By Angelica Leicht
By Dianna Wray
By Aaron Reiss
By Camilo Smith
By Craig Malisow
By Jeff Balke
By Angelica Leicht
By Jeff Balke
She was profoundly relieved at the end of the journey.
"After I passed the customs I felt, 'I'm free. I'm safe now. Nobody knows me. I can have a new life, and so can my baby.'...I was just very happy," she says.
She settled in with friends in Houston, where she could make all the necessary preparations for the birth. She had saved up enough money to live for several months without working.
Her first impression of Houston was its sprawling size. She had never seen so many highways and cars before. Surprisingly, she was struck by the cleanness of the air.
"The first time I got out of the airport [I thought], 'The sky is so blue here!' " Lijun became well acquainted with the Chinese neighborhood clustered around Bellaire Boulevard, with its restaurants, banks, beauty salons and other businesses announced by prominent signs in Chinese. But she also came to relish Houston's diversity.
"I think it's good. For my baby I also think it's good ... she'll know there are so many races in the world. Not like China," she says.
Another striking difference she noticed was how people reacted toward pregnant women. In her homeland, she says, people tend to be uncomfortable and standoffish around women in the late stages of pregnancy. Here, they make a fuss.
Lijun spent most of her time in those days preparing for the birth. She applied for Medicaid, found a satisfactory health clinic and spent many hours reading books on being a mother. As her delivery date neared, she moved into a small apartment on her own. She grew increasingly nervous.
"Every time I thought I was going to have birth, I was scared. I think every new mom has that kind of fear. Of course, it was also very exciting ... and a lot of responsibilities, like how to raise her, can I qualify to be a good mother, can I just raise her to become a very good person -- things like that.
"Sometimes I cried, because I felt sorry for my baby. She cannot be born in a perfect family, with a father around her."
She was already ten days overdue when, at her obstetrician's urging, she arrived early one morning at a local hospital. She settled into a comfortable maternity room, and soon an affable nurse gave her pills to induce labor. But a day passed and the baby would not budge. By the next evening, even the self-assured doctor began to worry. He opted for a C-section.
Groggy from painkillers, Lijun practically slept through the procedure. But she was alert enough to hear the doctor, in short order, pronounce that she had a healthy baby girl. As he placed the wailing infant beside her, there was joy and relief in Lijun's eyes, the same unforgettable look the doctor had seen after countless deliveries.
What he could not have guessed at was her immense solitude.
"It was very complicated," Lijun recalls. "At that moment I felt very happy, very proud and scared and sorrowful and lonely, because none of my family or my relatives knew about this....I had to do everything on my own. I felt sad for the baby. There was no father on the side watching her birth."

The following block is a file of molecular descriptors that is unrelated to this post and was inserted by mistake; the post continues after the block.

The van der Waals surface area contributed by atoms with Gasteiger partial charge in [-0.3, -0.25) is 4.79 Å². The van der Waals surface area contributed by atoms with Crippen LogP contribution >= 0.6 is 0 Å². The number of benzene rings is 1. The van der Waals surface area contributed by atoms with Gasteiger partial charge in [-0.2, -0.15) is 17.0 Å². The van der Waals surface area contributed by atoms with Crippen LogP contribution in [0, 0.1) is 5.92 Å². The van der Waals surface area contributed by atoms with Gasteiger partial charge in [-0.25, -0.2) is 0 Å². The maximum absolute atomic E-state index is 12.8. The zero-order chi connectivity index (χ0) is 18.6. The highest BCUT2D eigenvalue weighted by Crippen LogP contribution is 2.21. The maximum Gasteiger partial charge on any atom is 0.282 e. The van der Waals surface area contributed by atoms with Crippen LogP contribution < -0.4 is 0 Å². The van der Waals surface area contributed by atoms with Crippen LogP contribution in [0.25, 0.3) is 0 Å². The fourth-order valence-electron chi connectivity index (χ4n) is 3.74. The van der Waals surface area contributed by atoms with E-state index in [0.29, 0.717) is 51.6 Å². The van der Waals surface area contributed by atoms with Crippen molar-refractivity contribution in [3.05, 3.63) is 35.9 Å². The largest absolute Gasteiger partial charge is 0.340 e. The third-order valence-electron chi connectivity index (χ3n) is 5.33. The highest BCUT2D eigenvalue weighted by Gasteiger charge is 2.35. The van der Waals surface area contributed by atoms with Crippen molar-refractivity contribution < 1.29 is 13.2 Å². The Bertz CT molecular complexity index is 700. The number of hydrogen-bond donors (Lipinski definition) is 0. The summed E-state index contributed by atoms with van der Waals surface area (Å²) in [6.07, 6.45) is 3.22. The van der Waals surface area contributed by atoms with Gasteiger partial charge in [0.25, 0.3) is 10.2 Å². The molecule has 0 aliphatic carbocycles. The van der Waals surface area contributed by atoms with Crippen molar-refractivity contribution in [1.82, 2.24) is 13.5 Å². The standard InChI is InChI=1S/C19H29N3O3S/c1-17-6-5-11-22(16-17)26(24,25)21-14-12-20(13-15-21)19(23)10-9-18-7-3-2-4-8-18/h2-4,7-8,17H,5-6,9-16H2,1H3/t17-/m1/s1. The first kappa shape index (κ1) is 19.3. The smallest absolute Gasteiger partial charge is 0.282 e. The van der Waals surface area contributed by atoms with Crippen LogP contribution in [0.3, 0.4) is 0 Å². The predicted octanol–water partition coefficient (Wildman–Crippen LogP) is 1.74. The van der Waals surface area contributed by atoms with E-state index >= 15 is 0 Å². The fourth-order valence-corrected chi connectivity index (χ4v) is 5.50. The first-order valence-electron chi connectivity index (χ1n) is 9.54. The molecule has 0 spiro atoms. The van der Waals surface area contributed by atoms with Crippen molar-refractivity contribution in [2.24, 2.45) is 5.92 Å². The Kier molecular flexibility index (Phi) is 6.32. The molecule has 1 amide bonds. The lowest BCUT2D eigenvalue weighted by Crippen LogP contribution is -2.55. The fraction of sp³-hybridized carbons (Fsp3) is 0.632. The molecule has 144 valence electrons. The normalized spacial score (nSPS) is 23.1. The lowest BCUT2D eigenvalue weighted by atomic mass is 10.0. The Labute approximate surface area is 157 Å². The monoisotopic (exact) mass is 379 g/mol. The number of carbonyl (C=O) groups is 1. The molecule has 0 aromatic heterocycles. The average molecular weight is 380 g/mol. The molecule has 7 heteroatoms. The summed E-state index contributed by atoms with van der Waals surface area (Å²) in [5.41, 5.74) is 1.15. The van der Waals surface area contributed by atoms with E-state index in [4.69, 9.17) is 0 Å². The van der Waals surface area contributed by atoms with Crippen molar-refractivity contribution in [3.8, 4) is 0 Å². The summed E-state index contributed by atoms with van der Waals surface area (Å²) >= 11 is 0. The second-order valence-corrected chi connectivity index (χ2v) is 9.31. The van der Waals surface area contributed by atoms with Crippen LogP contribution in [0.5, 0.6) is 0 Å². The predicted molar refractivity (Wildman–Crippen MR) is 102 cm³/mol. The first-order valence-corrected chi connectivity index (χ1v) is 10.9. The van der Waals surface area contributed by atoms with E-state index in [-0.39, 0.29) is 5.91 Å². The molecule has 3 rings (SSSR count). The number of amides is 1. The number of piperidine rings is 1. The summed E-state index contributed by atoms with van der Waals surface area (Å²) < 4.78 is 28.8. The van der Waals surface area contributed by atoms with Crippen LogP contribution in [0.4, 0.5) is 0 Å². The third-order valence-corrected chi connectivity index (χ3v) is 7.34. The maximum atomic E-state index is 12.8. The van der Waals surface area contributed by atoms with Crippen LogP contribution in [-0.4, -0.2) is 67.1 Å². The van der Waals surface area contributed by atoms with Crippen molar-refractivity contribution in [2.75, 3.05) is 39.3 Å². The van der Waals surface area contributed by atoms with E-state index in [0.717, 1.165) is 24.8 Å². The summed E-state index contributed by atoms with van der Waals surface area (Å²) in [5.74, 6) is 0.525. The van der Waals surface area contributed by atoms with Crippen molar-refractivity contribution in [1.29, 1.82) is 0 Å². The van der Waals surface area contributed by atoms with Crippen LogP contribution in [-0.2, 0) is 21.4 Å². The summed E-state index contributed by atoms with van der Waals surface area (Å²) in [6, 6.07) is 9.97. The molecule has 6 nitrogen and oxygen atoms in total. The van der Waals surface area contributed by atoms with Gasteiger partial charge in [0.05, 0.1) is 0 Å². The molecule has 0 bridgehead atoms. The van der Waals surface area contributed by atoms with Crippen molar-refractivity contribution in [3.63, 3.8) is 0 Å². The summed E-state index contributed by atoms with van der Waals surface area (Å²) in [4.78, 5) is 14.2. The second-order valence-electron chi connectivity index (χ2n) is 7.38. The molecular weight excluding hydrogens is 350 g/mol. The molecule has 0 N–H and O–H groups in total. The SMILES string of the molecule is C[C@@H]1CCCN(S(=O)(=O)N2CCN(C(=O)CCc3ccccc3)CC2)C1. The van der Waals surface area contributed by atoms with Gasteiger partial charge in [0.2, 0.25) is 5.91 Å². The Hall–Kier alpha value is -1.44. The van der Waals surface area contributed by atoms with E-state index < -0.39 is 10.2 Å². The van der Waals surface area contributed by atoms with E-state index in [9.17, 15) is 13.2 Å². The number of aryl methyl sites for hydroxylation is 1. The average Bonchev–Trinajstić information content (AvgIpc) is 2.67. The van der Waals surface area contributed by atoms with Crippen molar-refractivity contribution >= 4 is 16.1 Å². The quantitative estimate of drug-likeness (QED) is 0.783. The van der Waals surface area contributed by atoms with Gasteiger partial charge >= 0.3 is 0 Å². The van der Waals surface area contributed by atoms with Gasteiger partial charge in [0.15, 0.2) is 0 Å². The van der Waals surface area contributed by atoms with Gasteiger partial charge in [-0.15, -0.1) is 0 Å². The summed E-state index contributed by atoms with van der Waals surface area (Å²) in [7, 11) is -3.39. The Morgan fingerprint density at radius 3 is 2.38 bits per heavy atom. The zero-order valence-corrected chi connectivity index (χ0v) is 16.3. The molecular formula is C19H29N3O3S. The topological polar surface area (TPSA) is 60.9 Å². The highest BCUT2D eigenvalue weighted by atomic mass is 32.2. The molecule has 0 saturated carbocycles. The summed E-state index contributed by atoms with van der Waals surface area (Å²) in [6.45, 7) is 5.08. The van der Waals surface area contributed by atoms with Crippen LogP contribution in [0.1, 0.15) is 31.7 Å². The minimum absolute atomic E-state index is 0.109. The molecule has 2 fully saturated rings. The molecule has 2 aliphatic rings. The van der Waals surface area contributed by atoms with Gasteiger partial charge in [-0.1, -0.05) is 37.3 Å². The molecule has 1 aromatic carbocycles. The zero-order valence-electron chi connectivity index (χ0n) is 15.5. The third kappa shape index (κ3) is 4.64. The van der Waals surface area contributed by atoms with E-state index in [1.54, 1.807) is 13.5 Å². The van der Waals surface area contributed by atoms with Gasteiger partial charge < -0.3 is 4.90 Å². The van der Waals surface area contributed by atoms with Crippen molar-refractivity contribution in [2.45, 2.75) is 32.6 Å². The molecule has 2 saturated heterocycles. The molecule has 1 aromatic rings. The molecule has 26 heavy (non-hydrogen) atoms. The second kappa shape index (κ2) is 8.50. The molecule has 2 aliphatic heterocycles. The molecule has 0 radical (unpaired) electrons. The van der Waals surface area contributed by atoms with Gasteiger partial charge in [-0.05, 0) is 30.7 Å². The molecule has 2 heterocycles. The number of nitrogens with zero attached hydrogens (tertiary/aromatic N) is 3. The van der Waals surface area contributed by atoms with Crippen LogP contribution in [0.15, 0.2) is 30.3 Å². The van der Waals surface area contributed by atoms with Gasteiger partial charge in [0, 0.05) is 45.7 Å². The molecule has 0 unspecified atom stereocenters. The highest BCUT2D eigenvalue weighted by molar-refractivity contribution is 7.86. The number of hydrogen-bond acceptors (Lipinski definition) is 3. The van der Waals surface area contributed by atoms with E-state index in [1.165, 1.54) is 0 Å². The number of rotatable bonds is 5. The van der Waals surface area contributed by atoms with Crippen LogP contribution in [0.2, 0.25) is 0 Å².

Traditionally, after giving birth a Chinese woman will stay in bed for a month while others tend to the baby and chores. Lijun could not enjoy such a luxury. After a couple of days at the hospital, she brought the little girl back to their new home and began life as a mother. Raising the child became her life's central focus, but she faced other serious challenges as well. Lijun was unsure whether she would be allowed to remain in the United States, a gnawing uncertainty she lives with every day.
Lijun is one of more than 70,000 Chinese immigrants who have settled in Houston seeking a better life and a reprieve from the intrusive grasp of China's government. Nationwide, some 50,000 Chinese a year have flowed into the United States over the last decade. Those who say they fled because of the restrictive birth policies represent only a trickle of the total, but they make up the majority of asylum cases.
In the last six months a Houston physician has examined one man who bore the scars of a sloppily executed vasectomy that the man said he was forced to undergo, and two women who had complications from "corkscrew"-like IUDs that they said were inserted against their wills.
One of the women was in particularly bad shape when she arrived at his office, says Dr. Pat McColloster, an assistant professor in family medicine at Baylor College of Medicine and the medical director at Casa Juan Diego clinic.
"This woman arguably could have died if she had stayed in her country and not had the IUD removed. There's no doubt in my mind that that could have happened," he says. "The IUD needed to come out.... It was causing her significant disability and certainly would have led to a more severe infection."
Lijun came to the United States on a work visa and later obtained student and visitor visas to prolong her stay. Now she plans to apply for permanent asylum.